People whose stories emphasized themes of achievement or mastery were more likely to believe that the transition had a positive impact on their lives. Higher levels of well-being were also found among individuals who stressed themes relating to increased intimacy with family, their community, or a higher power.
In another study that followed a cohort of women for 40 years, narrative accounts of the “most unstable, confusing, troubled, or discouraging time” in their lives were analyzed and examined as predictors of future well-being and maturity nearly 10 years later.
Women who focused on themes of positive self-transformation in their written accounts were most likely to be physically healthy and satisfied with their lives a decade later.
Their narratives also tended to take an exploratory approach, acknowledging negative experiences and considering their meaning, and often concluded with a coherent positive ending that offered some final, summarizing statement signaling that the story had reached a conclusion.
In a series of studies, people’s life stories, elicited in extensive interviews, were examined for two specific kinds of emotional sequences: (a) Redemption sequences involved a negative life scene, which then turned positive. A bad situation was somehow redeemed or mitigated by the fact that it ultimately had a positive outcome. (b) Contamination sequences showed the opposite pattern with a positive scene being followed by a negative one. An initially good experience was ultimately spoiled or contaminated by the events that followed.
The researchers found that people who told stories that included more redemption sequences had higher levels of well-being and life satisfaction and less depression. Contamination sequences on the other hand were associated with poorer outcomes on all of these same domains.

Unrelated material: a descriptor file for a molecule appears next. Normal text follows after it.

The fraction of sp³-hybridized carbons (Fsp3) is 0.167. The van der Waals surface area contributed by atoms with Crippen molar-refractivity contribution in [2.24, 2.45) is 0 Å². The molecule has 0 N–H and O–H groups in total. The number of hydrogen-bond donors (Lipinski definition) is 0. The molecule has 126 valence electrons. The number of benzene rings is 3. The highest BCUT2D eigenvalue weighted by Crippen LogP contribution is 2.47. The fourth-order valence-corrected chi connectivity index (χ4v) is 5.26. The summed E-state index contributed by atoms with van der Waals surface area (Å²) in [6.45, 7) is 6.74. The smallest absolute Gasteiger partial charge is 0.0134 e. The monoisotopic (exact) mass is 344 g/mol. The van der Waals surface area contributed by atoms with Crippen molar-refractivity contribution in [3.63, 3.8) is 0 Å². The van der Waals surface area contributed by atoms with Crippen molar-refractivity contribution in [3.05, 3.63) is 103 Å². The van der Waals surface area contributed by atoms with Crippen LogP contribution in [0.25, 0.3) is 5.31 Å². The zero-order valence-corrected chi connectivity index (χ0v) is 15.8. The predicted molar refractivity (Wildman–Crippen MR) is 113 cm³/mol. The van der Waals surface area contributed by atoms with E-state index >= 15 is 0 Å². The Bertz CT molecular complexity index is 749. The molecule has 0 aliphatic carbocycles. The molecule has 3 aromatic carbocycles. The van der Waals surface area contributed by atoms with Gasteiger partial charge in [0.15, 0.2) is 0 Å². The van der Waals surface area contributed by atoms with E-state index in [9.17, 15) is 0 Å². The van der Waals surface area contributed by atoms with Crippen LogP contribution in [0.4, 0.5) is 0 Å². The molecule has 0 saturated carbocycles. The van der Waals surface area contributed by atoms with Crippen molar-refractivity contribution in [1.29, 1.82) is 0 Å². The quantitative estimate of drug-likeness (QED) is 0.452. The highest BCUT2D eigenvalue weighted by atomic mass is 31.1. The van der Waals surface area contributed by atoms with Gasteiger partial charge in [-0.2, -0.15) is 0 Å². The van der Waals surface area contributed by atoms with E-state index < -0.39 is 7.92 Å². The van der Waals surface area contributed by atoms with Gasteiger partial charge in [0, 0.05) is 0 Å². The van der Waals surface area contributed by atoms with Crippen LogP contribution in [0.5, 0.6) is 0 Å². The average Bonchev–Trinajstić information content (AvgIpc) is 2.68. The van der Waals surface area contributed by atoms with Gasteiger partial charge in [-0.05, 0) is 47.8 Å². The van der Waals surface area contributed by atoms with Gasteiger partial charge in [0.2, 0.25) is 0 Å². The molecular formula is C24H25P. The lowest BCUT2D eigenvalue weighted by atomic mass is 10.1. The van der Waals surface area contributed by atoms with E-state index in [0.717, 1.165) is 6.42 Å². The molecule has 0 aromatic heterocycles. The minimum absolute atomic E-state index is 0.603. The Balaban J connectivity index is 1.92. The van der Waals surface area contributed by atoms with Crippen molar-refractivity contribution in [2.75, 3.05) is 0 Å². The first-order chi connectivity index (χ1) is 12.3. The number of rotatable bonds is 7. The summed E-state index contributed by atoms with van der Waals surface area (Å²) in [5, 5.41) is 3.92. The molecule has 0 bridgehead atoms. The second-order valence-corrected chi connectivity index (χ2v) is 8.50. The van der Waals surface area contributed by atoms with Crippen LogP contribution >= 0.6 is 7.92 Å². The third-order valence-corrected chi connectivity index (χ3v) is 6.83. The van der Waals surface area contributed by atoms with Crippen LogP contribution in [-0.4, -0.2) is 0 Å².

Want to get practice working with your own life stories? Click here for 10 exercises designed to help you make sense of difficult life events and develop a hopeful and coherent life narrative.
Try these exercises and let us know how it goes in the comments box below!
McAdams, D. P., Reynolds, J., Lewis, M., Patten, A. H., & Bowman, P. J. (2001). When bad things turn good and good things turn bad: Sequences of redemption and contamination in life narrative and their relation to psychosocial adaptation in midlife adults and in students. Personality and Social Psychology Bulletin, 27(4), 474-485.
Pals, J. L. (2006). Narrative identity processing of difficult life experiences: Pathways of personality development and positive self‐transformation in adulthood. Journal of Personality, 74, 1079-1110.
1 min read
Such matters certainly involve a high degree of personal subjectivity. However, the psychologist, researcher, and meaning expert, Dr. Paul Wong, believes that meaningful living can be described in a more precise manner.
1. Believing that there is inherent meaning in human existence
2. Having a deep understanding of who you are and how you fit in
3. Discovering your unique passion and mission
4. Fulfilling your best potentials and becoming your best self
5. Striving to serve something that is bigger and longer lasting than yourself
6. Relating well to people, especially to loved ones
7. Feeling fulfilled that you are living a productive life as a decent human being
To what extent do these 7 pillars describe you? What areas of your life feel more or less meaningful? Let us know in the comments box below.